The Food and Menu Trends of COVID-19, and Why They Might Rejuvenate Casual Dining

A ‘Once-in-a-Lifetime Opportunity’ Emerges Out of the Pandemic.

Photo Courtesy of Pixel-Shot.

Think of it this way. Could you throw a dinner party for 100 people with 24-hour notice? What if you had zero idea how many people would show up? Could be 50, might be 300. Sounds nonsensical, but it really isn’t all that different from the stop-start-stop-start expectations placed on restaurant operators during COVID-19. The process isn’t like flipping a switch. And fresh food doesn’t sit on a shelf like retail products do.

This has forced a lot of restaurants to get lean, reduce inventories, and develop menu items executable with skeleton crews. In the National Restaurant Association’s State of the Restaurant Industry Report for 2021, 63 percent of fine-dining operators and roughly half of casual and family-dining restaurants said they have fewer items on the menu today than before coronavirus.

Naturally, given the off-premises DNA, the trend was less dramatic in limited service, where half of operators kept their menus about the same. More than 60 percent of restaurants surveyed said they plan to keep offerings where they are in the coming months. Meaning, these smaller menus could have lasting power.

Back in June, Darden CEO Gene Lee said COVID opened a “once-in-a-lifetime opportunity” for some. A chance, “a lot of us had been waiting for,” he said.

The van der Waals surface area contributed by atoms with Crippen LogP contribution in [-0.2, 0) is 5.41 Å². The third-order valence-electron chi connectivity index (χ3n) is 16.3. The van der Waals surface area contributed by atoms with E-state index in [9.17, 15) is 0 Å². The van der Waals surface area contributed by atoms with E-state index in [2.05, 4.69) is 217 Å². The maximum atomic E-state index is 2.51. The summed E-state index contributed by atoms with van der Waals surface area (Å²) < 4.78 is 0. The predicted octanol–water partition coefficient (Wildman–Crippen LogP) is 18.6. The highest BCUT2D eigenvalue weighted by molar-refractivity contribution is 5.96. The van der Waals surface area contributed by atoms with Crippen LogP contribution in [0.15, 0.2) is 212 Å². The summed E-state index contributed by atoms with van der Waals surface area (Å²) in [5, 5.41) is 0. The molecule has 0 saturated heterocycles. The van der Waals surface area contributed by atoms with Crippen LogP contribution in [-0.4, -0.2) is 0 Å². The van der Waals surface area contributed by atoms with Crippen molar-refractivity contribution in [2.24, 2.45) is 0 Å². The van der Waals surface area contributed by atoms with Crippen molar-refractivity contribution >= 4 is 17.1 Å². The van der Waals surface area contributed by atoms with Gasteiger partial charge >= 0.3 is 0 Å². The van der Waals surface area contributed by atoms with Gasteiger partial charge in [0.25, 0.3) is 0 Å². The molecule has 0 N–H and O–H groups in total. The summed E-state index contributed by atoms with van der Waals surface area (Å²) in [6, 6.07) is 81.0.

Lee was referencing the Olive Garden and LongHorn parent’s efforts to streamline menus, processes, and procedures during the crisis. Lee called it “the most prominent and the most significant thing we’ve done.”

“And that’s forever,” he said.

This is often a slick slope for restaurants, especially those with generational equity and strong core demand. You don’t want to cede share simply because you took a menu classic off.

But, of course, everything has trade-offs. Lee said COVID helped illuminate this challenge a bit. Consumer habits of late shed light on menu favorites people couldn’t live without. Want to know what someone really craves? Take it away.

So Darden paid devout attention to what guests started ordering when they either made the trip back to dining rooms out of quarantine, or decided to give takeout a shot. “That’s been the biggest insight—that some of what I would call the superfluous menu items that are on our menu that one out of 100 people were buying when they were coming in, just aren't important, and most of those created the complexity in the kitchen,” Lee said over the summer.